Amy Goldstein

Washington, D.C.

Reporter covering health-care policy and other social policy issues

Education: Brown University, AB in American civilization, magna cum laude; Fellowships at the Nieman Foundation for Journalism and the Radcliffe Institute for Advanced Study, Harvard University.

Amy Goldstein has been a staff writer at The Washington Post for 30 years. She currently covers health-care policy, focusing on the 2010 federal law reshaping the U.S. health-care system. Over the years, she has written widely about social policy issues, including Medicare and Medicaid, Social Security, welfare, housing and the strains placed on the social safety net by the Great Recession. She also has been a White House correspondent and covered notable news events, such as the Monica Lewinsky scandal, the Columbine shootings and five of the past six Supreme Court nominations. Goldstein wa
Latest from Amy Goldstein

With Obama looking on, White House to open ACA plans to more families

The announcement will represent President Biden’s latest effort to use the ACA to advance his goal of making health insurance more available and affordable.

April 5, 2022

Pregnant people at much higher risk of breakthrough covid, study shows

The analysis, based on medical records of nearly 14 million U.S. patients since coronavirus immunization became available, found that pregnant people who are vaccinated have the greatest risk of developing covid among a dozen medical circumstances.

March 31, 2022

Clinics, hospitals brace for end of cushion for uninsured covid care

The COVID-19 Uninsured Program is winding down because Congress has not appropriated more money.

March 28, 2022

What would happen if a citizen of Cash, Ark., lost Medicaid benefits? Nothing good.

Millions of vulnerable Americans could suffer the effects of the loss of emergency Medicaid insurance this year.

March 16, 2022

Millions of vulnerable Americans likely to fall off Medicaid once the federal public health emergency ends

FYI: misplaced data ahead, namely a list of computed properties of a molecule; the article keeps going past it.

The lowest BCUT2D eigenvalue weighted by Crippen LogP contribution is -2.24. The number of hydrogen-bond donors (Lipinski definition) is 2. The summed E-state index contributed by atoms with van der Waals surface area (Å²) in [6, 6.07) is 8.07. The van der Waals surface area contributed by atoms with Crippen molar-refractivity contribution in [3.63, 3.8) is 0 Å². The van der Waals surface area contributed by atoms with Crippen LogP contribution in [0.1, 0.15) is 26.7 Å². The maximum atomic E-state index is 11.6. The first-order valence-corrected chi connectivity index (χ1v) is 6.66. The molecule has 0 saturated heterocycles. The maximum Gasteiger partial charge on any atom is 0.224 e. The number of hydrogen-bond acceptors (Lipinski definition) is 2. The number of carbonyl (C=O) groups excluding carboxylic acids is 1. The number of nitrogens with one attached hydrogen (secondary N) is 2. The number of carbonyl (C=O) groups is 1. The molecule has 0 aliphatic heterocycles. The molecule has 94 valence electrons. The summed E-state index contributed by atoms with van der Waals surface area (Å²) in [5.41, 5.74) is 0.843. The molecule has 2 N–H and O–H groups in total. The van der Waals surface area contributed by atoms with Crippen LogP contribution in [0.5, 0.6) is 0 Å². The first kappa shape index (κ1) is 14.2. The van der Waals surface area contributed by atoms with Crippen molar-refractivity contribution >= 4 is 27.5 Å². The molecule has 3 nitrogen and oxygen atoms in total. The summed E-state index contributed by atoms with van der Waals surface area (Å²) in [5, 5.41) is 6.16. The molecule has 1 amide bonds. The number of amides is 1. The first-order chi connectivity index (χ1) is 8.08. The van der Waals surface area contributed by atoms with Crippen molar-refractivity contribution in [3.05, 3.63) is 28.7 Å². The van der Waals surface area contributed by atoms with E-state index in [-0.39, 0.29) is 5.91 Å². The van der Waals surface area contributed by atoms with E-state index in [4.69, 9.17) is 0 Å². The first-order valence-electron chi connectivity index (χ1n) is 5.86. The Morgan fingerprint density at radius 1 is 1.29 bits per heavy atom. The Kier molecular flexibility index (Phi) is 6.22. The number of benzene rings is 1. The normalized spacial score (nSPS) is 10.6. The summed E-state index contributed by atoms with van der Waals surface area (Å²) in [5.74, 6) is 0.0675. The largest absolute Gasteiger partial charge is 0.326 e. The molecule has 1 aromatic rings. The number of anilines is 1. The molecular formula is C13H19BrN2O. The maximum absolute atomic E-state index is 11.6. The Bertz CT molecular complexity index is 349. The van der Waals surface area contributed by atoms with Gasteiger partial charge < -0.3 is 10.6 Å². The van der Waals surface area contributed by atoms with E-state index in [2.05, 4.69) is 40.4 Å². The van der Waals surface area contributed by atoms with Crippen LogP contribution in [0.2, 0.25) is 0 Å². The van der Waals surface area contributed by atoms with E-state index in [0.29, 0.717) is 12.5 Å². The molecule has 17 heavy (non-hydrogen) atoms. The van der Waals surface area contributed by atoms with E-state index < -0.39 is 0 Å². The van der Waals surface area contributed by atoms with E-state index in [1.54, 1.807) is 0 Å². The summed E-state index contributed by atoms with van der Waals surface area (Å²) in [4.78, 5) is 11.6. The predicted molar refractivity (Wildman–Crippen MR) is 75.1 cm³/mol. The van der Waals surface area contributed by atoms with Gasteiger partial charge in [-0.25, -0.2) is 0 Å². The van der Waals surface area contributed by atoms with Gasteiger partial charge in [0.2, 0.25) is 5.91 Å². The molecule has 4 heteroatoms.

States will have to sort out who no longer belongs on rolls that have swollen to record levels during the pandemic.

March 14, 2022

Most Americans say the coronavirus is not yet under control and support restrictions to try to manage it, Post-ABC poll finds

The nationwide survey also shows that bipartisan majorities think the virus is only “somewhat under control” or “not at all” controlled.

March 1, 2022

Medicare to offer free at-home coronavirus tests from pharmacies, starting in the spring

The initiative responds to weeks of criticism from members of Congress and advocacy groups that Medicare was left out of an order issued by President Biden last month requiring private insurers to pay for at-home tests.

February 3, 2022

Lack of Medicare coverage for at-home coronavirus tests sparks outcry

Members of Congress and advocates for older Americans have dispatched vehement letters to President Biden and his health secretary in recent days.

February 1, 2022

Sign-ups in Affordable Care Act marketplaces reach record 14.5 million

The popularity of ACA health plans is a substantial slice of good news for President Biden, who has made expanding access to affordable health insurance a central domestic policy aim.

January 27, 2022

Joint Chiefs Chairman Mark Milley tests positive for coronavirus

Separately, the Marine Corps disclosed on Monday that its top general, Commandant David Berger, also had tested positive for the virus.

January 17, 2022